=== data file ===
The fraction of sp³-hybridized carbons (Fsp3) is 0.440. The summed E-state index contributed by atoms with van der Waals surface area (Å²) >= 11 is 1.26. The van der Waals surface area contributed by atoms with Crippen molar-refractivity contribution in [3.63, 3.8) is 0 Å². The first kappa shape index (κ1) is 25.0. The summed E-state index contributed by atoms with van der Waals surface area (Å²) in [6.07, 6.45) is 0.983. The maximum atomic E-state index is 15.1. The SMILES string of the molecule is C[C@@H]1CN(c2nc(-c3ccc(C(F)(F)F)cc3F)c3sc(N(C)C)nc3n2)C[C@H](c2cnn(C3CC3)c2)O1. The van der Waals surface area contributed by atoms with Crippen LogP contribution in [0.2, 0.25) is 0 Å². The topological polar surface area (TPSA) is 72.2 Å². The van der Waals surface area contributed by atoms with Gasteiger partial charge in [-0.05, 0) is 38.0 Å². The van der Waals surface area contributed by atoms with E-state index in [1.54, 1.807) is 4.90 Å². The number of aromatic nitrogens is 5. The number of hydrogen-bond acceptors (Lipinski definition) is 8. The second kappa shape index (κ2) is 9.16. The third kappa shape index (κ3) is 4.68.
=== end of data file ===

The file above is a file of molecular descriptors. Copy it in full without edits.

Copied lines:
The fraction of sp³-hybridized carbons (Fsp3) is 0.440. The summed E-state index contributed by atoms with van der Waals surface area (Å²) >= 11 is 1.26. The van der Waals surface area contributed by atoms with Crippen molar-refractivity contribution in [3.63, 3.8) is 0 Å². The first kappa shape index (κ1) is 25.0. The summed E-state index contributed by atoms with van der Waals surface area (Å²) in [6.07, 6.45) is 0.983. The maximum atomic E-state index is 15.1. The SMILES string of the molecule is C[C@@H]1CN(c2nc(-c3ccc(C(F)(F)F)cc3F)c3sc(N(C)C)nc3n2)C[C@H](c2cnn(C3CC3)c2)O1. The van der Waals surface area contributed by atoms with Crippen LogP contribution in [0.2, 0.25) is 0 Å². The topological polar surface area (TPSA) is 72.2 Å². The van der Waals surface area contributed by atoms with Gasteiger partial charge in [-0.05, 0) is 38.0 Å². The van der Waals surface area contributed by atoms with E-state index in [1.54, 1.807) is 4.90 Å². The number of aromatic nitrogens is 5. The number of hydrogen-bond acceptors (Lipinski definition) is 8. The second kappa shape index (κ2) is 9.16. The third kappa shape index (κ3) is 4.68.